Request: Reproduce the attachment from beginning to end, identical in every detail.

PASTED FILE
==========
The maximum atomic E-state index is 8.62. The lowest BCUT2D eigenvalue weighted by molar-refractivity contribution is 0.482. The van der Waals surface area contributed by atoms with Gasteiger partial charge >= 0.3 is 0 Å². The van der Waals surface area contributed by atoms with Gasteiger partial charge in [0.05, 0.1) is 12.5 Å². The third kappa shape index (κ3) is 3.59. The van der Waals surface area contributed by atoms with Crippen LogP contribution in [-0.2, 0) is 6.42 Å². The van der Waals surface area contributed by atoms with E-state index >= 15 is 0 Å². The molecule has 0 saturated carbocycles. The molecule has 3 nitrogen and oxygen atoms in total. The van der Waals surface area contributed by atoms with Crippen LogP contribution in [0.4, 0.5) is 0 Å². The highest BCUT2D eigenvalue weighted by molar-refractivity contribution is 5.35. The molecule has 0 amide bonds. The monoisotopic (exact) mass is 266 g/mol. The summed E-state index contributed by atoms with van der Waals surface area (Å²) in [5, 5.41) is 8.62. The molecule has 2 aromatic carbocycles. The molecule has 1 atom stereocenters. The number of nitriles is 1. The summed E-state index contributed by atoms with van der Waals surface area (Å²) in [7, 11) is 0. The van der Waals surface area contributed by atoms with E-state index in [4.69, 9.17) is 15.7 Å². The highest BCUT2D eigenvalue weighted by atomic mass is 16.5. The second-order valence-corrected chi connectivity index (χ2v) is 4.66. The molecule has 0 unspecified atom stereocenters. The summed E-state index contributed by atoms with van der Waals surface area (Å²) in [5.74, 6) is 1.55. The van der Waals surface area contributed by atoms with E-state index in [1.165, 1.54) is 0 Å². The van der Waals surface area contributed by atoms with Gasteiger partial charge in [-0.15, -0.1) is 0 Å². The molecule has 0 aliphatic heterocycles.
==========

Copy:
The maximum atomic E-state index is 8.62. The lowest BCUT2D eigenvalue weighted by molar-refractivity contribution is 0.482. The van der Waals surface area contributed by atoms with Gasteiger partial charge >= 0.3 is 0 Å². The van der Waals surface area contributed by atoms with Gasteiger partial charge in [0.05, 0.1) is 12.5 Å². The third kappa shape index (κ3) is 3.59. The van der Waals surface area contributed by atoms with Crippen LogP contribution in [-0.2, 0) is 6.42 Å². The van der Waals surface area contributed by atoms with E-state index >= 15 is 0 Å². The molecule has 0 saturated carbocycles. The molecule has 3 nitrogen and oxygen atoms in total. The van der Waals surface area contributed by atoms with Crippen LogP contribution in [0.4, 0.5) is 0 Å². The highest BCUT2D eigenvalue weighted by molar-refractivity contribution is 5.35. The molecule has 0 amide bonds. The monoisotopic (exact) mass is 266 g/mol. The summed E-state index contributed by atoms with van der Waals surface area (Å²) in [5, 5.41) is 8.62. The molecule has 2 aromatic carbocycles. The molecule has 1 atom stereocenters. The number of nitriles is 1. The summed E-state index contributed by atoms with van der Waals surface area (Å²) in [7, 11) is 0. The van der Waals surface area contributed by atoms with E-state index in [4.69, 9.17) is 15.7 Å². The highest BCUT2D eigenvalue weighted by atomic mass is 16.5. The second-order valence-corrected chi connectivity index (χ2v) is 4.66. The molecule has 0 unspecified atom stereocenters. The summed E-state index contributed by atoms with van der Waals surface area (Å²) in [5.74, 6) is 1.55. The van der Waals surface area contributed by atoms with E-state index in [1.165, 1.54) is 0 Å². The van der Waals surface area contributed by atoms with Gasteiger partial charge in [-0.15, -0.1) is 0 Å². The molecule has 0 aliphatic heterocycles.